Producer Mike Silver is known for the propulsive, drum-heavy tracks he creates under his CFCF moniker. But last month, he dropped the Exercises EP, a collection of gorgeously ambient compositions that mark a tectonic shift for the 24-year-old Montreal native. The album’s standout track is “Exercises 3 (Buildings),” a whirlpool of tinkling piano and expansive synths that invites inevitable comparions to Phillip Glass. And while CFCF admits the legendary composer served as inspiration, his main muse was the ’60s brutalist architecture that still permeates the Montreal landscape. In the song’s video, which used Lois Lowry’s classic dystopian childrens novel The Giver as a point of reference, a lone girl wanders through one of these monolithic structures (the video was shot at Trent University, in rural Ontario) when she encounters a teacher who gives her the ability to see the world beyond her grey reality. The whole thing screams purgatory, but as her monochromatic world gradually breathes to brilliant life, we’re left to wonder. Below is the exclusive video premiere of CFCF’s “Exercises 3 (Buildings)”, followed by a Q&A with Silver, and some words from the directors.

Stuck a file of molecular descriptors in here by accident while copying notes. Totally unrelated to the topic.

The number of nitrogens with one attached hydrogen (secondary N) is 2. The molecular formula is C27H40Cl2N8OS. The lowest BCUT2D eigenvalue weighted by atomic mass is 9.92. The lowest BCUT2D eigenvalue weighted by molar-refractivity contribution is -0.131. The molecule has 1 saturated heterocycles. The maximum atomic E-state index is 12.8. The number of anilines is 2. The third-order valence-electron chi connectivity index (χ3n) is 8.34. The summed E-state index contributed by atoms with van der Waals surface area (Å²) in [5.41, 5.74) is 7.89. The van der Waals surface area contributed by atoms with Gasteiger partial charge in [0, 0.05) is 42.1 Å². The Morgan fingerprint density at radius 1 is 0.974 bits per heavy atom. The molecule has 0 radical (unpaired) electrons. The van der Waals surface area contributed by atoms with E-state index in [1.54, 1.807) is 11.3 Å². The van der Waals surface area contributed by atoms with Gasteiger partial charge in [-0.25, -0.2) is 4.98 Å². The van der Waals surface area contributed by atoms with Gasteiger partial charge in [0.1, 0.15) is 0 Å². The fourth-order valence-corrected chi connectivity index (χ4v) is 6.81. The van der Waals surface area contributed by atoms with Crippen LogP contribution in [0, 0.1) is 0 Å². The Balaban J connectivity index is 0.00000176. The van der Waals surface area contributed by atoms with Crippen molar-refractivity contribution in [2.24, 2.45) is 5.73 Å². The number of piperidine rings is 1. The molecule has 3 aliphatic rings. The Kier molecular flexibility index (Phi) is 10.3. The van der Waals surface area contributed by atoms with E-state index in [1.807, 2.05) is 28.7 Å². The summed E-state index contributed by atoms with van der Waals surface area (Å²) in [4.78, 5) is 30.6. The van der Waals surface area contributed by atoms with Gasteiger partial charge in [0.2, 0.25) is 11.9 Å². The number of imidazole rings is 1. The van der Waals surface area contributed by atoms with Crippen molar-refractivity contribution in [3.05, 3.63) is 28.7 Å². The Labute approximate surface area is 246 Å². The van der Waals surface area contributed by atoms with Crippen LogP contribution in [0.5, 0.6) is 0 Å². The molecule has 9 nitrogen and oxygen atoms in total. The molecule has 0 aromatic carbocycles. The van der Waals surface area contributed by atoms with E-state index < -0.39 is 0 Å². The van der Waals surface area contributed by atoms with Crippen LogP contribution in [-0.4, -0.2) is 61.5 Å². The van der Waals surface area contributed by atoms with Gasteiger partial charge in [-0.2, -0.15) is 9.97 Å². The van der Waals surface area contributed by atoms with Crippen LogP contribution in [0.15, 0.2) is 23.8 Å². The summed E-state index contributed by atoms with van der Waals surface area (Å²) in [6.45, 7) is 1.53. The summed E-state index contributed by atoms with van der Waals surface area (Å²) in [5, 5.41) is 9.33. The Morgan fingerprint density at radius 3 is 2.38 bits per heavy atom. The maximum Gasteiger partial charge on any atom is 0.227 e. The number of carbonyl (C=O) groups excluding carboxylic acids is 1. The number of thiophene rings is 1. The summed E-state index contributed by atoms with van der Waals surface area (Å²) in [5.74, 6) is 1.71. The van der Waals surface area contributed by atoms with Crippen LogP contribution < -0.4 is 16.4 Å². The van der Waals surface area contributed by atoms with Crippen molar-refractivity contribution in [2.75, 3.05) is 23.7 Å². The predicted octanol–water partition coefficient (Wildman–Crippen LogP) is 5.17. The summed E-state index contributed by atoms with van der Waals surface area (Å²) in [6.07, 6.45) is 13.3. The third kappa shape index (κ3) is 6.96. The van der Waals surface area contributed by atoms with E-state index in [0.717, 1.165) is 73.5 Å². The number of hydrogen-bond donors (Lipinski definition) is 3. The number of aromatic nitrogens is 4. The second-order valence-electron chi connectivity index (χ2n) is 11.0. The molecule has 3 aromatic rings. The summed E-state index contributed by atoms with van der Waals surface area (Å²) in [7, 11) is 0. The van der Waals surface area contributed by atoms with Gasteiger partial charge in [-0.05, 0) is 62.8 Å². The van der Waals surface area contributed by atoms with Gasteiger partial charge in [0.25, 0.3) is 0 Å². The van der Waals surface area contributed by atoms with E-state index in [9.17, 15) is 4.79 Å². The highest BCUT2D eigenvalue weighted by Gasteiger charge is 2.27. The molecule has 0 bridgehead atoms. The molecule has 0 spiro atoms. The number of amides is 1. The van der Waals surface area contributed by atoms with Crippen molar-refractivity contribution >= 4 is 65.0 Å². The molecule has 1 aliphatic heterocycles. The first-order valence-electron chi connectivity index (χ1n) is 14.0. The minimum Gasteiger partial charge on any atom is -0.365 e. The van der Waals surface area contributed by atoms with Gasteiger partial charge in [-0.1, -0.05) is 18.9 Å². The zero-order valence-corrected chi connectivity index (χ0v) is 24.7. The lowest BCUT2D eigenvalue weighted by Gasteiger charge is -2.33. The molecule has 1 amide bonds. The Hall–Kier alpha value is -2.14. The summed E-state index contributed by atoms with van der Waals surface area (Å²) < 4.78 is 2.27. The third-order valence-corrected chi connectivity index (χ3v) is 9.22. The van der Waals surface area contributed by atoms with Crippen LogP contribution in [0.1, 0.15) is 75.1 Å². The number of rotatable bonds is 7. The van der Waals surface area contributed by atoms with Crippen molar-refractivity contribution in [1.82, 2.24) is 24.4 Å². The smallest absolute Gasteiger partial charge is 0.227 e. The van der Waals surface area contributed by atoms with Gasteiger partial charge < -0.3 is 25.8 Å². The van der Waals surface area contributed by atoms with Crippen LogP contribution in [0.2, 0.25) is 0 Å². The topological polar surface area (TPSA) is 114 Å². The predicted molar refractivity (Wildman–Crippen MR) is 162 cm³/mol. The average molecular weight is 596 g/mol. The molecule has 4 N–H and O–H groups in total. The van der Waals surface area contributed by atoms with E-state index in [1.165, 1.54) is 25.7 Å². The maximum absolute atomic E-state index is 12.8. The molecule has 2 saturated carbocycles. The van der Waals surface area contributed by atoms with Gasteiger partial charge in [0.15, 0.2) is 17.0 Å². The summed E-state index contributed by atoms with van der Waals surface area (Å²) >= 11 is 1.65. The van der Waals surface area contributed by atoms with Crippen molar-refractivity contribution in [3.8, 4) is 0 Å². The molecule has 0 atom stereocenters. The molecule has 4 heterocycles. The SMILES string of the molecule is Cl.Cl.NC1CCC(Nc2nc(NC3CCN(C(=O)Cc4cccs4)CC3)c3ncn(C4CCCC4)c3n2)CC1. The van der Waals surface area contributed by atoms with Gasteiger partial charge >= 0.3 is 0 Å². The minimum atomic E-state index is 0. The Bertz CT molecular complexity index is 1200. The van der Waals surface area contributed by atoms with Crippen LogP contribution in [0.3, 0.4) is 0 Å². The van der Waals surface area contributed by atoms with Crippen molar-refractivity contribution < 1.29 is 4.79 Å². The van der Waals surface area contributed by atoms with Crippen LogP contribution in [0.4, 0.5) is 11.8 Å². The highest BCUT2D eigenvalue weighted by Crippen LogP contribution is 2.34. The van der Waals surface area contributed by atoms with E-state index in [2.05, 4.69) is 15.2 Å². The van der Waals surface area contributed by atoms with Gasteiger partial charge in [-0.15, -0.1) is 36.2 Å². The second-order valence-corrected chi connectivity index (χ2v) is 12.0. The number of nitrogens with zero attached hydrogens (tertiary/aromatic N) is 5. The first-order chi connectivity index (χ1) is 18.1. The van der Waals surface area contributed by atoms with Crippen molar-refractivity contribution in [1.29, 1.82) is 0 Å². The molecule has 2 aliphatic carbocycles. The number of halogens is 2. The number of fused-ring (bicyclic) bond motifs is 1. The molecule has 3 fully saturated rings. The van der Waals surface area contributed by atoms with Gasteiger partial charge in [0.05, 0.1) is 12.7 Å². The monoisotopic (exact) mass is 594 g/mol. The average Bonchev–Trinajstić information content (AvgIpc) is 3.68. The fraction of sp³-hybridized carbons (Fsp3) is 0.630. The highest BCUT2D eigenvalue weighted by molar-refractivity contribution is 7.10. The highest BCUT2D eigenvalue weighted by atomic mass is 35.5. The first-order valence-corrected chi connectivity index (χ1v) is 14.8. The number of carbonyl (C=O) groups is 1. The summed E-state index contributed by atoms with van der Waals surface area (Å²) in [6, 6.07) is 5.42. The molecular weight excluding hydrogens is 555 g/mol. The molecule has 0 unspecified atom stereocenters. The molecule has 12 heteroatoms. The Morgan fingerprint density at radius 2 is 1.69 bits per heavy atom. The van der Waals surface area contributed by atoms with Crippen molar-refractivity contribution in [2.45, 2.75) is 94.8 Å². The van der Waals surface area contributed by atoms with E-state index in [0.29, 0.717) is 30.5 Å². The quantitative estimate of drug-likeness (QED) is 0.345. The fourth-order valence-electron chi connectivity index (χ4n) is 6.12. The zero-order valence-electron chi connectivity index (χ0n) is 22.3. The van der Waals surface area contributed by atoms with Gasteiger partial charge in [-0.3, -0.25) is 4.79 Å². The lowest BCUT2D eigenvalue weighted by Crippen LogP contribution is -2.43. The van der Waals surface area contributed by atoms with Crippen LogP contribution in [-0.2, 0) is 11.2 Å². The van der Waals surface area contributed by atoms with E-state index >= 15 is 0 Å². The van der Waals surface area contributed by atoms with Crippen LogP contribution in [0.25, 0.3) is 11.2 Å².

You’ve said that Exercises was inspired by brutalist architecture, but the music feels anything but brutal. How do you reconcile that?
CFCF: Well, when I arrived at the brutalist influences, that really was part of the point, to try to express a very different kind of feeling that I get when I am in buildings like that. They have a bad reputation, and I know architecture appreciators tend to hate on them. I think to some extent as Canadians some of us have been brought up with a different way of looking at them. They’re our libraries, our schools. In Quebec especially, they were built in a time of social upheaval and idealism, with so much optimism for the future. So when I am inside of a building like that I don’t feel oppressed, I feel nostalgic for an idealism that doesn’t exist anymore. And that the buildings that make me feel that way do so with just huge slabs of concrete, you have to wonder what it is about such unsubtle designs that provoke such powerful feelings. So I think unconsciously, I was trying to get to the core of that, to extract some emotion from that concrete.
After your previous, drum-machine-heavy work, why did you make an album that was largely beat-free?
It was a reaction to the way I had been working for a while, layering tracks upon tracks and creating these mammoth songs with so many elements that couldn’t be picked apart. I wanted to do something that breathed organically. And there are still beats, but I didn’t want them to be the focus. In the past year or so in music, I think ‘beats’ have become too much of the focus—it’s become a hollow sentiment, a crutch. I love when beats serve the emotional purpose of songs—but sometimes it’s just beats for beats sake, heh. I love making beats and programming drums, but a song has never ever worked out for me where I said, “Oh wow, this beat sounds great—uh, now to write some melodies.” The melodies can never be an after-thought.
Exercises sounds like a real evolution for you. Does it feel that way too?